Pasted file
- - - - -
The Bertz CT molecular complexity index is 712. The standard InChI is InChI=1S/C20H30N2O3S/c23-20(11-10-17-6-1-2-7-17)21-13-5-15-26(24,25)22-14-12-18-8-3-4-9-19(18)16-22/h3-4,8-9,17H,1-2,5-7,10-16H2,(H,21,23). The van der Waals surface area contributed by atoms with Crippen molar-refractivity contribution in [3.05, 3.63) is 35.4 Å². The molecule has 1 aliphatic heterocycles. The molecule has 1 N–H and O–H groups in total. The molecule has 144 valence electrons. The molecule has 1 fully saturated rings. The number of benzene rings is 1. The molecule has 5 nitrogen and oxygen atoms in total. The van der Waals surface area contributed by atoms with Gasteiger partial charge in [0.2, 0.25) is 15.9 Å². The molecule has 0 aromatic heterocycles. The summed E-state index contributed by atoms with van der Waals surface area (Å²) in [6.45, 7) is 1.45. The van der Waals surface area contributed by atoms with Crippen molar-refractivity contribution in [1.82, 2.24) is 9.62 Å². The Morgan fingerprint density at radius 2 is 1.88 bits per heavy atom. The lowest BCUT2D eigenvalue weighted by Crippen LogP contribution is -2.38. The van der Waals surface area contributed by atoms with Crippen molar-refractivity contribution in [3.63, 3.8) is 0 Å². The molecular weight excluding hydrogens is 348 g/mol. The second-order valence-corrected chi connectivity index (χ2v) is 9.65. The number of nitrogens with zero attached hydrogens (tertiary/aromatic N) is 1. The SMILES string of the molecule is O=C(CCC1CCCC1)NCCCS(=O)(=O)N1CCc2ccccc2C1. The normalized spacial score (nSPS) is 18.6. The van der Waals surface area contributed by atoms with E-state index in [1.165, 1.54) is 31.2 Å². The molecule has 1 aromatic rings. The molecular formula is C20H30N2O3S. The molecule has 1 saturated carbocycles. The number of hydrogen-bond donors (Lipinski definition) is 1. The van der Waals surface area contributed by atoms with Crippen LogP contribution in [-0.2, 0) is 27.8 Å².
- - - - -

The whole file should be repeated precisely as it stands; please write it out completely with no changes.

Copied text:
The Bertz CT molecular complexity index is 712. The standard InChI is InChI=1S/C20H30N2O3S/c23-20(11-10-17-6-1-2-7-17)21-13-5-15-26(24,25)22-14-12-18-8-3-4-9-19(18)16-22/h3-4,8-9,17H,1-2,5-7,10-16H2,(H,21,23). The van der Waals surface area contributed by atoms with Crippen molar-refractivity contribution in [3.05, 3.63) is 35.4 Å². The molecule has 1 aliphatic heterocycles. The molecule has 1 N–H and O–H groups in total. The molecule has 144 valence electrons. The molecule has 1 fully saturated rings. The number of benzene rings is 1. The molecule has 5 nitrogen and oxygen atoms in total. The van der Waals surface area contributed by atoms with Gasteiger partial charge in [0.2, 0.25) is 15.9 Å². The molecule has 0 aromatic heterocycles. The summed E-state index contributed by atoms with van der Waals surface area (Å²) in [6.45, 7) is 1.45. The van der Waals surface area contributed by atoms with Crippen molar-refractivity contribution in [1.82, 2.24) is 9.62 Å². The Morgan fingerprint density at radius 2 is 1.88 bits per heavy atom. The lowest BCUT2D eigenvalue weighted by Crippen LogP contribution is -2.38. The van der Waals surface area contributed by atoms with Crippen molar-refractivity contribution in [3.63, 3.8) is 0 Å². The molecular weight excluding hydrogens is 348 g/mol. The second-order valence-corrected chi connectivity index (χ2v) is 9.65. The number of nitrogens with zero attached hydrogens (tertiary/aromatic N) is 1. The SMILES string of the molecule is O=C(CCC1CCCC1)NCCCS(=O)(=O)N1CCc2ccccc2C1. The normalized spacial score (nSPS) is 18.6. The van der Waals surface area contributed by atoms with E-state index in [1.165, 1.54) is 31.2 Å². The molecule has 1 aromatic rings. The molecular formula is C20H30N2O3S. The molecule has 1 saturated carbocycles. The number of hydrogen-bond donors (Lipinski definition) is 1. The van der Waals surface area contributed by atoms with Crippen LogP contribution in [-0.2, 0) is 27.8 Å².